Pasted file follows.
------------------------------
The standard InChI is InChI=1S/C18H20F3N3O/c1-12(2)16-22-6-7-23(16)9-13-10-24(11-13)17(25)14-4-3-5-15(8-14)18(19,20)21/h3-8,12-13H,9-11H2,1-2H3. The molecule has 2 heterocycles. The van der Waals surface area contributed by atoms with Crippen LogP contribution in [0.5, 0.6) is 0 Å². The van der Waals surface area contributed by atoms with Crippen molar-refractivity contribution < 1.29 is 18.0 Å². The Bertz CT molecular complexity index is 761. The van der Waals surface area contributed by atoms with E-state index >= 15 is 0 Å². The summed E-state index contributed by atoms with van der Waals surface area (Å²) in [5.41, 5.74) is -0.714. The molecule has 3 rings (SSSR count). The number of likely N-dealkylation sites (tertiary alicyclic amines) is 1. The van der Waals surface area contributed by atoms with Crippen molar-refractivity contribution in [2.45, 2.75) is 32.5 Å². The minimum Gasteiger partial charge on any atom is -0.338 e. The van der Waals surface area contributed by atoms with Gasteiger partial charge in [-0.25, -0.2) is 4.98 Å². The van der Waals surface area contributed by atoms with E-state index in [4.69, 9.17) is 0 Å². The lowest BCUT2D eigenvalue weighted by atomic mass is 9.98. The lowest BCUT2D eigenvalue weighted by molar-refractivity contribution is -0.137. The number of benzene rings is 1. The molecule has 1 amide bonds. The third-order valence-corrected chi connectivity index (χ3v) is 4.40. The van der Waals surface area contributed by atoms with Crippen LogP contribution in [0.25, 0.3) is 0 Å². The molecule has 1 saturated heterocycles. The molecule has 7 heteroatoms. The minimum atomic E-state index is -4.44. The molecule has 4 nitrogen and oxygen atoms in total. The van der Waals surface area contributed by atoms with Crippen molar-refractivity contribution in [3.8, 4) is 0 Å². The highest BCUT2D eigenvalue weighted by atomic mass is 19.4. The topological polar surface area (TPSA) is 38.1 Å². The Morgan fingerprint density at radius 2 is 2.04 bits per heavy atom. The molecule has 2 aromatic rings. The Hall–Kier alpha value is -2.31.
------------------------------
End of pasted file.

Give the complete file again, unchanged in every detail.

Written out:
The standard InChI is InChI=1S/C18H20F3N3O/c1-12(2)16-22-6-7-23(16)9-13-10-24(11-13)17(25)14-4-3-5-15(8-14)18(19,20)21/h3-8,12-13H,9-11H2,1-2H3. The molecule has 2 heterocycles. The van der Waals surface area contributed by atoms with Crippen LogP contribution in [0.5, 0.6) is 0 Å². The van der Waals surface area contributed by atoms with Crippen molar-refractivity contribution < 1.29 is 18.0 Å². The Bertz CT molecular complexity index is 761. The van der Waals surface area contributed by atoms with E-state index >= 15 is 0 Å². The summed E-state index contributed by atoms with van der Waals surface area (Å²) in [5.41, 5.74) is -0.714. The molecule has 3 rings (SSSR count). The number of likely N-dealkylation sites (tertiary alicyclic amines) is 1. The van der Waals surface area contributed by atoms with Crippen molar-refractivity contribution in [2.45, 2.75) is 32.5 Å². The minimum Gasteiger partial charge on any atom is -0.338 e. The van der Waals surface area contributed by atoms with Gasteiger partial charge in [-0.25, -0.2) is 4.98 Å². The van der Waals surface area contributed by atoms with E-state index in [4.69, 9.17) is 0 Å². The lowest BCUT2D eigenvalue weighted by atomic mass is 9.98. The lowest BCUT2D eigenvalue weighted by molar-refractivity contribution is -0.137. The number of benzene rings is 1. The molecule has 1 amide bonds. The third-order valence-corrected chi connectivity index (χ3v) is 4.40. The van der Waals surface area contributed by atoms with Crippen LogP contribution in [0.25, 0.3) is 0 Å². The molecule has 1 saturated heterocycles. The molecule has 7 heteroatoms. The minimum atomic E-state index is -4.44. The molecule has 4 nitrogen and oxygen atoms in total. The van der Waals surface area contributed by atoms with Crippen molar-refractivity contribution in [3.8, 4) is 0 Å². The highest BCUT2D eigenvalue weighted by atomic mass is 19.4. The topological polar surface area (TPSA) is 38.1 Å². The Morgan fingerprint density at radius 2 is 2.04 bits per heavy atom. The molecule has 2 aromatic rings. The Hall–Kier alpha value is -2.31.